The Institute for the Advancement of the American Legal System (IAALS) has just released a paper that calls for the implementation of the Rechtwijzer/MyLawBC ODR portal to courts in the United States. This paper is based on a two-day conference convened by IAALS at the University of Denver in June 2016. The paper calls for the creation of a “Family Law Portal” (FLP) that will have a large ODR component. From the report:
“To help plan for the FLP, at the A Court Compass for Litigants convening, attendees were shown two tools designed to help people resolve their family law issues: Rechtwijzer 2.0 used in the Netherlands and MyLawBC used in British Columbia. The latter replicates the functionality of the former and adds an additional Guided Pathways feature. The features common to both include an online dispute resolution (“ODR”) system that helps families that are getting divorced with a minimum of judicial intervention. This process is based upon a concept developed for resolving consumer disputes on eBay—a system that resolves over 60 million disputes a year. The parties start the process online by following guided interviews that help them identify the issues and learn ways to resolve them. If the parties reach an impasse on an issue, they can request the assistance of a professional mediator.23 Again, this is all within the online system. Should they not be able to reach agreement through mediation, 24 they can request a decision on the issue from a non-judicial hearing examiner. At the end of the process, the parties have a settlement agreement that will be filed with the court and signed by a judge.”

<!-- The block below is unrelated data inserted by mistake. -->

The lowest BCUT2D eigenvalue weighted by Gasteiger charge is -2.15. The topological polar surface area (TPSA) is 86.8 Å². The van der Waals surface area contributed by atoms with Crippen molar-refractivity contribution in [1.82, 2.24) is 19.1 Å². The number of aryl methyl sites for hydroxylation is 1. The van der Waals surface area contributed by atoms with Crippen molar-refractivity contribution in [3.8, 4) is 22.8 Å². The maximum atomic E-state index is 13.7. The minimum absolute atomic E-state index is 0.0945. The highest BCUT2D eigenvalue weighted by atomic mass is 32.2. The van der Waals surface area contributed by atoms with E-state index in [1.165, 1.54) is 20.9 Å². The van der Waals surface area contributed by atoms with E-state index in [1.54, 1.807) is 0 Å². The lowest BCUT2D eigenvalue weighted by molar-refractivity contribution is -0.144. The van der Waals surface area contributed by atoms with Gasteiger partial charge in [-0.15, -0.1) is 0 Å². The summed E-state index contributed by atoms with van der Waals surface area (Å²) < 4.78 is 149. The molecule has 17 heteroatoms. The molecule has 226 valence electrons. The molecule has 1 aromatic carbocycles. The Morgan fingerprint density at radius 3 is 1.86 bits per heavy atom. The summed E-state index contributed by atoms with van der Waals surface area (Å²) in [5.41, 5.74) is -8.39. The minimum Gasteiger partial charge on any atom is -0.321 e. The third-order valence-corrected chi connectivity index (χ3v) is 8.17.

The report further recommends that the Rechtwijzer/MyLawBC platform be extended to multiple courts in the US to test its effectiveness in the US market. From the conclusion:
“Rather than reinventing the wheel, IAALS proposes to replicate the features of Rechtwijzer and MyLawBC on a platform that can be scaled throughout the United States. In addition to the features described, it will incorporate the work that is being done by the Stanford Design School to facilitate natural language search inquiries, so that users do not need to cite legalese. The Stanford project plans to work with Google to identify the terms “real people” use when looking
for answers to their legal problems. This natural language approach will be used throughout the process.”
The full report can be read here.